Remember that gear shift I mentioned a few paragraphs ago? These days, I spend more than a couple of Saturdays (and parts of many Sundays) each month doing nothing. Well, nothing of consequence. Sometimes, I’m forced to because I’m physically hobbled by the results of spending a few decades bashing my body around in creative ways. Sometimes, those days are gray and rainy. Sometimes I’m mentally or physically tired. All of which sap my motivation to do things. To learn things. Instead, I sit back. I spend time with my wife and daughter. I read articles that I save to wallabag. I do some cleaning. I watch highlights of auto racing or a movie. I listen to music.
No running around doing various errands. No filling my every moment with little jobs. No spreading my energies thinly on tasks that turn out to be unimportant. And guess what?
I never feel like a sloth.
I’m never anxious about getting things done.
I don’t miss out on anything.
In fact, when I do nothing I feel more relaxed than I usually do. My thinking become clearer and I get a boost of mental and physical energy.
Being Idle Isn’t a Waste
Doing task after task, as if you’re on an assembly line, usually is. You don’t need to fill every waking moment with activities or actions.
The human body and brain are wonderful things that are capable of doing a lot. But the body and brain need time to rest, to refresh, to process, and to reflect. All of that gives you more and better focus when you get back to work.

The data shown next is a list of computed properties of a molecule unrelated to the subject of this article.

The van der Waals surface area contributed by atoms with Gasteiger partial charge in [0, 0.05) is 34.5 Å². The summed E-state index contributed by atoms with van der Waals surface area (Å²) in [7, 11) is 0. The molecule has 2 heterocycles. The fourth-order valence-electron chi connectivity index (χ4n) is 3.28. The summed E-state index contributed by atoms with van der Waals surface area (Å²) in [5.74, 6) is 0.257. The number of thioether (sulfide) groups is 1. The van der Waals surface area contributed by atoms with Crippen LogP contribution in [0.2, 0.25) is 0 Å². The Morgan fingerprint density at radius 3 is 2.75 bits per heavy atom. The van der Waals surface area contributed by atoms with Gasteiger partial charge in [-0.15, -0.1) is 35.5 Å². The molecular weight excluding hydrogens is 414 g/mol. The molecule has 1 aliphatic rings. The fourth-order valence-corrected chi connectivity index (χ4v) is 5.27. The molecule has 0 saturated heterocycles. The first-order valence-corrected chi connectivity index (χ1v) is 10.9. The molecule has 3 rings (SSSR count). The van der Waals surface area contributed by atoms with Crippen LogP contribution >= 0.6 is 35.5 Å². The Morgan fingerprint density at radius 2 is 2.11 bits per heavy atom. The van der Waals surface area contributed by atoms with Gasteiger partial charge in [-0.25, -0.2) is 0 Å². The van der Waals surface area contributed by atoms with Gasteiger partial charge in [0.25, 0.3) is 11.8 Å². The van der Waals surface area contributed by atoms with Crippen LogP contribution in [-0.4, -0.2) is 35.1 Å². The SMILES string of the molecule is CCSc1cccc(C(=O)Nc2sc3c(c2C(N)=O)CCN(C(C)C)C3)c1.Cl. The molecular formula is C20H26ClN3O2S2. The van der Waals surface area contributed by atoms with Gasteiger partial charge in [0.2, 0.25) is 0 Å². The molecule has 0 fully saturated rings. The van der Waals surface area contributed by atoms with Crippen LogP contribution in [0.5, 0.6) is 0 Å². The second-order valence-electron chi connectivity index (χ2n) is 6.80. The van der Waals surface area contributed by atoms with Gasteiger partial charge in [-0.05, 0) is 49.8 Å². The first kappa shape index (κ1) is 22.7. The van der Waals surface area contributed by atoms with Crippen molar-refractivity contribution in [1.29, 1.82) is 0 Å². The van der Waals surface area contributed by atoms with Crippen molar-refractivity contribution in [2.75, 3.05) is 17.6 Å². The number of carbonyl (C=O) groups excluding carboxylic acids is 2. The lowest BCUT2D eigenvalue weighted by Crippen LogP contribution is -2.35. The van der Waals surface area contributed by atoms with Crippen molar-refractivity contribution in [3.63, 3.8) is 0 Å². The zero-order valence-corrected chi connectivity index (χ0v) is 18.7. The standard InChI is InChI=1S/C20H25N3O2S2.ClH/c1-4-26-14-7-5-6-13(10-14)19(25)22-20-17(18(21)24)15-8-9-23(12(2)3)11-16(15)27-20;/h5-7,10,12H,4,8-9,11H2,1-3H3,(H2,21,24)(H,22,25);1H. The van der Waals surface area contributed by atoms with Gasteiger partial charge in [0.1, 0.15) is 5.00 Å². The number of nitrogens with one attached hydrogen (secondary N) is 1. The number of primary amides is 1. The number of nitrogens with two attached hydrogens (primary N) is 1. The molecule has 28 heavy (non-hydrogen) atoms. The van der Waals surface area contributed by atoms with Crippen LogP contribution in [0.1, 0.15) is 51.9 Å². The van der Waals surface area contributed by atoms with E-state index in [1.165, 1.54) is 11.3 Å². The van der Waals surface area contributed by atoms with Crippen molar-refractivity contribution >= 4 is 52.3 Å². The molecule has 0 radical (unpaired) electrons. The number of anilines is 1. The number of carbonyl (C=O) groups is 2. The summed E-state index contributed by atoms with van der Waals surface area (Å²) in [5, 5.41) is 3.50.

But just as important is the fact that taking time to do nothing lets you appreciate what you have and what you’ve done. Not just appreciate it, but also enjoy it.
Taking time to do nothing lets you enjoy the company of family and friends.
Taking time to do nothing lets you take in the wonders, no matter how small or slight, of the world around you.
And that’s more worthwhile than filling those moments with work or projects or tasks that can wait for another day.
How to Do Nothing
For many people, that isn’t easy. At one time, doing nothing would have been tough for me too. But here’s what you can do.
Start off slowly. Take a half hour or a hour a few times a week to do nothing. Ease yourself in. Then, take longer breaks until you’re comfortable with going a whole day without doing much.
Learn to let go. Of stress. Of guilt. Of the misguided desire to do something that you think is productive.
Next, learn to tell yourself that you deserved a break. It takes a little while to actually believe it, though.
Finally, remember that whatever you think you’re missing probably isn’t going to ruin your life, your relationships, or sanity. It’s not going to set your career or ambitions back. It’s not going to vault the competition, real or imagined, far ahead of you.
Doing nothing sounds simple, but it isn’t. It takes time and a bit of practice and some discipline to comfortably do nothing. You’ll have to consciously stop yourself from doing those little jobs or from reaching for your phone or tablet. But the results are well worth the effort.
And, as writer Warren Ellis pointed out:
Giving in for one night and saying the hell with it, I’ll start again tomorrow, is fine, and you should never worry about doing it. The world won’t end because you say the hell with it and get comfortable for one damn night. And if it does? Well, s**t, were you guarding the single button that was going to save the world? No, you weren’t.
Something to ponder.